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Russell J. Adams, Avery Earle, Mary L. Courage; Fusing sine waves with optotypes: A new test of human spatial contrast sensitivity. Journal of Vision 2009;9(8):1023. doi: 10.1167/9.8.1023.
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© ARVO (1962-2015); The Authors (2016-present)
Purpose: Current tests of spatial contrast sensitivity (CS) fall into two categories, those that employ luminance-modulated sine-wave gratings (e.g., the FACT chart), or those that use recognizable Snellen-like optotypes (e.g., the Pelli Robson chart). Both forms possess distinct advantages but an ideal test would combine the desired characteristics of each format. Here, we report on a novel prototype for one such test.
Methods: Five wall charts were constructed using custom software and a high quality PostScript printer. The optotypes on each row of a chart were Landolt Cs which, from the outside edge to the inside edge of each C, modulated sinusoidally in luminance. The average luminance within each C matched the chart's background. Each chart contained sine-wave Cs representing 1 of 5 spatial frequencies (0.75, 1.5, 3.0, 6.0 and 12.0 c/deg), with contrast on each successive row decreasing from 40% to 1% in equal log steps. 25 adults were tested monocularly at 3m, and for comparison and validation, were also tested with standard commercial CS tests: the FACT, Rabin, Pelli-Robson, and low contrast Sloan tests. To examine applicability with children, 25 4-and 5-year-olds were also tested.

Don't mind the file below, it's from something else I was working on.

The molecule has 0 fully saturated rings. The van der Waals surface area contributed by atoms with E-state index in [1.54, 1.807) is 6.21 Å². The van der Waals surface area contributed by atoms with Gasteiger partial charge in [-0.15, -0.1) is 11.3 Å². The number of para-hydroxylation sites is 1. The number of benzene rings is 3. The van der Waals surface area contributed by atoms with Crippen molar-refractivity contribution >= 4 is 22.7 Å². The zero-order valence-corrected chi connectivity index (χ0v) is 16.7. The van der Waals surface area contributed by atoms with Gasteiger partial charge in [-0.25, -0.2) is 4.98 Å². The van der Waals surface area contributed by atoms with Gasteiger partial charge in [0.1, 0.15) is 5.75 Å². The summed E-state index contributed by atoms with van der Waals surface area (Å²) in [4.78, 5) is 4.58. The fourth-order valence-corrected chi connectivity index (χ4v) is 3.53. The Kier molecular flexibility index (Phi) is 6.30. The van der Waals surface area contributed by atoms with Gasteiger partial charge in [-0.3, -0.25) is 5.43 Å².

Results: Adults easily completed the test in an average of only 2.3 min. Results showed that each subject generated an interpretable contrast sensitivity function (CSF), with individual performance on the sine-wave Cs predicting very well, the results on the standard CS tests. Children required more time (5.7 min) but most (94%) were capable of successful completion.
Conclusions: The new sine-wave C test of contrast sensitivity appears very successful. Both adults and children show definitive responses and clear estimates of threshold. Thus, the test holds promise as a hybrid tool for assessing simultaneously, both optotype CS and full spectrum contrast sensitivity, a feature that should have both experimental and clinical value.
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